How to train your cat to like the cat carrier

Introduction
Many cats disappear at the sight of their cat carrier and even if their owner is able to get them into it, their cat often makes it quite clear it is not finding the experience pleasant. Difficulties getting cats into their carriers can result in owner reluctance to visit the vets which can consequently lead to reduced preventative healthcare, delayed diagnosis of disease, and ultimately reduced quality of life. In addition, if an owner is physically forcing their cat into its carrier, there is the potential for the cat to start to view the owner negatively with a resultant breakdown in the cat-owner bond. Having a cat comfortable with travel in its cat carrier will make trips to the vets, and other locations such as boarding catteries much easier, and the cat will not arrive already anxious or fearful from the journey. The best way to get around these problems is to teach a cat to enter its carrier voluntarily. This is done by associating the carrier with positive experiences.

Where to start
Before starting to teach a cat that going into the carrier is a positive experience, there are a number of things that can be done to ensure the cat views the carrier as positive as possible. If a cat already has a very negative association with the cat carrier, it is worth taking some time to think why this might be.

Questions to ask:

Could the cat’s distress be related to the way the cat is placed in the carrier? For example, is it a battle?
• The first step is to stop any physical forcing of a cat into the carrier. Therefore, the training process should be started when there are no scheduled vet appointments in the imminent future.
• Purchasing a new carrier can be beneficial for cats that really hate the carrier as a new carrier has less association to negative events.

Could the cat’s distress be directly related to the type of cat carrier?
• Is it possibility too small? A cat should have enough space in the carrier to stand up and turn around.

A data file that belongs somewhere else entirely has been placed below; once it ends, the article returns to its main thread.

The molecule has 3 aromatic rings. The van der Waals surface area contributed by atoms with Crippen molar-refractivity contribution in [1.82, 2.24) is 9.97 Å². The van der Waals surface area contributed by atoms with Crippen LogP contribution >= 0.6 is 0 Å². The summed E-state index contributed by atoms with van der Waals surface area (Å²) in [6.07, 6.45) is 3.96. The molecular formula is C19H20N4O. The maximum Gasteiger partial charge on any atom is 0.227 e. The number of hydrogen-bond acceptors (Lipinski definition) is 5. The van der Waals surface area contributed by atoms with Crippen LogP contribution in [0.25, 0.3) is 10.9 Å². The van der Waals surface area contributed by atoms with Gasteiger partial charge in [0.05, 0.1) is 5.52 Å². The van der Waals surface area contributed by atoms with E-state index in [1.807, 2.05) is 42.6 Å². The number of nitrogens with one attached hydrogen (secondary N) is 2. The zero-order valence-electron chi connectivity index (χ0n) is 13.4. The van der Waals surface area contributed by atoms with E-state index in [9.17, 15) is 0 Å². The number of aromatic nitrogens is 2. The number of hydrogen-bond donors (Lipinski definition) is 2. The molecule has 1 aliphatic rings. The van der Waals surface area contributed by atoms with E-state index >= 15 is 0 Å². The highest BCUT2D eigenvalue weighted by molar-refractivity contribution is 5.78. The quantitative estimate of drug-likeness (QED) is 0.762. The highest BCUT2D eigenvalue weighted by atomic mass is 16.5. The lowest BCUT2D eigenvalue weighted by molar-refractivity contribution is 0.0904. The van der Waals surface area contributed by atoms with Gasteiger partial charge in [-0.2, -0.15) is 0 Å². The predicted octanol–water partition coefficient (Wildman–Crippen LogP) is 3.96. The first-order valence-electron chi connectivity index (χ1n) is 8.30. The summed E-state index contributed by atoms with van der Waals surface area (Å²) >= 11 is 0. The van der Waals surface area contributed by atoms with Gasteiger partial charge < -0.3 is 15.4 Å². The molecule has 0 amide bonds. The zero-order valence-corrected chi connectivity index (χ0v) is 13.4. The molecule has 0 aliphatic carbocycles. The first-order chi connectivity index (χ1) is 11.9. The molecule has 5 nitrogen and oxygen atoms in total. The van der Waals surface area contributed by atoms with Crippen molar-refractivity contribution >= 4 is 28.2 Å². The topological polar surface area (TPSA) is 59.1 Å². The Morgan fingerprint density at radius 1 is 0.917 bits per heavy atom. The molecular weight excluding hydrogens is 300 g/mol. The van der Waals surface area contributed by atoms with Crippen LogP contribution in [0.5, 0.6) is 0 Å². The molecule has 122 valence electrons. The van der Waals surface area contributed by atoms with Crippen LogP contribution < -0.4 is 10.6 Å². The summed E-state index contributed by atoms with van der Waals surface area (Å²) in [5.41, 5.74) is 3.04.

If this is not the case, it is advisable to buy a larger cat carrier.

• Does it smell of another cat? (eg, do all cats in a household travel in the same carrier but at different times?)
If this is the case and the cats do not have an amicable relationship, the close proximity to the smell of another cat and the inability to escape from it can cause anxiety or even frustration to the cat contained within the carrier. It is a good idea to wash the carrier after use with a warm solution of biological washing powder (approximately 10% washing powder) to remove any remaining scent of another cat. In addition, if a cat has not enjoyed being in a carrier previously, it may have left chemical secretions from glands between its toes which on subsequent investigation, alert the cat to its previously discomfort within the carrier – cleaning the carrier after such situations is therefore also recommended. One reason a plastic carrier is recommend is its ease to clean.

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Does your cat have to travel in the carrier at the same time as another cat?
Even if cats get along well in the home, forcing them to share a small space from which they cannot escape from can create tension and hostility. Each individual cat should always have its own carrier.

Does your cat only ever go in the carrier for a trip to the vets or the boarding cattery?
This is very commonly the case and if the cat does not enjoy such events, it will simply learn that the carrier predicts an imminent trip to the vet or boarding cattery. By ensuring the carrier is accessible in the home at all times, such negative associations can be broken down.